Jazz trumpeter Kenny Ball, who famously hit the Top 10 pop charts in the early 1960s with a stream of ‘trad jazz’ flavoured hits such as ‘Midnight in Moscow’, ‘March of the Siamese Children’ and ‘The Green Leaves of Summer’, has died in hospital while being treated for pneumonia.
Still performing at the start of this year, Ball’s long career stretches back to the early 1950s when he became a professional jazz trumpeter. He formed his group, Kenny Ball and his Jazzmen in 1958, during the ‘trad jazz’ revival boom, and went on to have hits on the Pye Jazz label, including ‘Midnight in Moscow’ (Spotify link), which peaked at No. 2 in the UK charts in November 1961. He later charted with a cover version of The Beatles’ ‘When I’m Sixty-Four’.
Throughout his career he often appeared on the same billing as the bands of clarinettist Acker Bilk and trombonist Chris Barber, earning them the nickname the ‘Three B’s’. And in1963 he became the first British jazzman to become an honorary citizen of New Orleans.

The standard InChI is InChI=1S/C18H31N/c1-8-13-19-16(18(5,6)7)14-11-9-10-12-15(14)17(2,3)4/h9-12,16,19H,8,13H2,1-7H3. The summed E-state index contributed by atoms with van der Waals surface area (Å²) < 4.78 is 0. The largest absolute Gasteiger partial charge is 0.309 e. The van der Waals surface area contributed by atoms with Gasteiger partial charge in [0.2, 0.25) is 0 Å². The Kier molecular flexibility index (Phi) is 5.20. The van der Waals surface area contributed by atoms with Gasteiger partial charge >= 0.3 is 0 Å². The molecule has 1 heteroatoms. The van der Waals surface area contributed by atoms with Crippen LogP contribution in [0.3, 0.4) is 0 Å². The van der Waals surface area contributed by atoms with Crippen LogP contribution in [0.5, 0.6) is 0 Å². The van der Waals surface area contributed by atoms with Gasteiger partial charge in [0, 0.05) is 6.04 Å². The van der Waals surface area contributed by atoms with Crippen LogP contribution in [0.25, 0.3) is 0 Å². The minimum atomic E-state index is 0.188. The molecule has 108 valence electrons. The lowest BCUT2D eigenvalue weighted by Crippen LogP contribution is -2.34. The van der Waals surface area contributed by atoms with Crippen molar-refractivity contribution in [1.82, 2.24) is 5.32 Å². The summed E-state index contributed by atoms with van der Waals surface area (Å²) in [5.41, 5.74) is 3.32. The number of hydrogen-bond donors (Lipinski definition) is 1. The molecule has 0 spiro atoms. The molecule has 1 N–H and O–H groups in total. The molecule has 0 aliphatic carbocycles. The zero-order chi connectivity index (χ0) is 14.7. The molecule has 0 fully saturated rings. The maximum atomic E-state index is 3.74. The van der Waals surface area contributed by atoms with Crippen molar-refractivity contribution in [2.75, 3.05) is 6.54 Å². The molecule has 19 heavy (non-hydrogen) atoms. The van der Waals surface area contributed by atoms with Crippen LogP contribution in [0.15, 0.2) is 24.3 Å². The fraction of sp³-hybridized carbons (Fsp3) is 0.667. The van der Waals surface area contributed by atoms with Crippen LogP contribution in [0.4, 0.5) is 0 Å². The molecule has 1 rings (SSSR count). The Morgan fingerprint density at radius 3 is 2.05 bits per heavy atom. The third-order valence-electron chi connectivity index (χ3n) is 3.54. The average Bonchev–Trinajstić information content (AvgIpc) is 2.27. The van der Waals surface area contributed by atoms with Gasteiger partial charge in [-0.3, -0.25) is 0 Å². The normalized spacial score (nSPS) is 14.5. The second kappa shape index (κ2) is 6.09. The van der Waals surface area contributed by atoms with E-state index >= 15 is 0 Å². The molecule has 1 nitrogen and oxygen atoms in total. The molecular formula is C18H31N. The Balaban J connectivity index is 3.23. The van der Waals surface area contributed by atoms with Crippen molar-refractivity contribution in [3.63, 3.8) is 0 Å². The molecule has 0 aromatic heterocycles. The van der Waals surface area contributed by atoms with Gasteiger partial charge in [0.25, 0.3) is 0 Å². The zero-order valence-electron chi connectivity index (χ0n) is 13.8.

His TV appearances included The Morecombe and Wise Show, where his band notably performed ‘Old Man Moe is Dead’ and in the mid-1970s they took up a resident fixture on BBC TV’s Saturday Night at the Mill.
The trumpeter’s popularity led to him performing at the Royal Wedding reception of Prince Charles and Princess Diana in 1981, where the band received a slice of royal wedding cake. In 1998 Ball performed at the BBC Proms in the Park and in 2011 his outstanding career was celebrated with an award from the National Jazz Archive.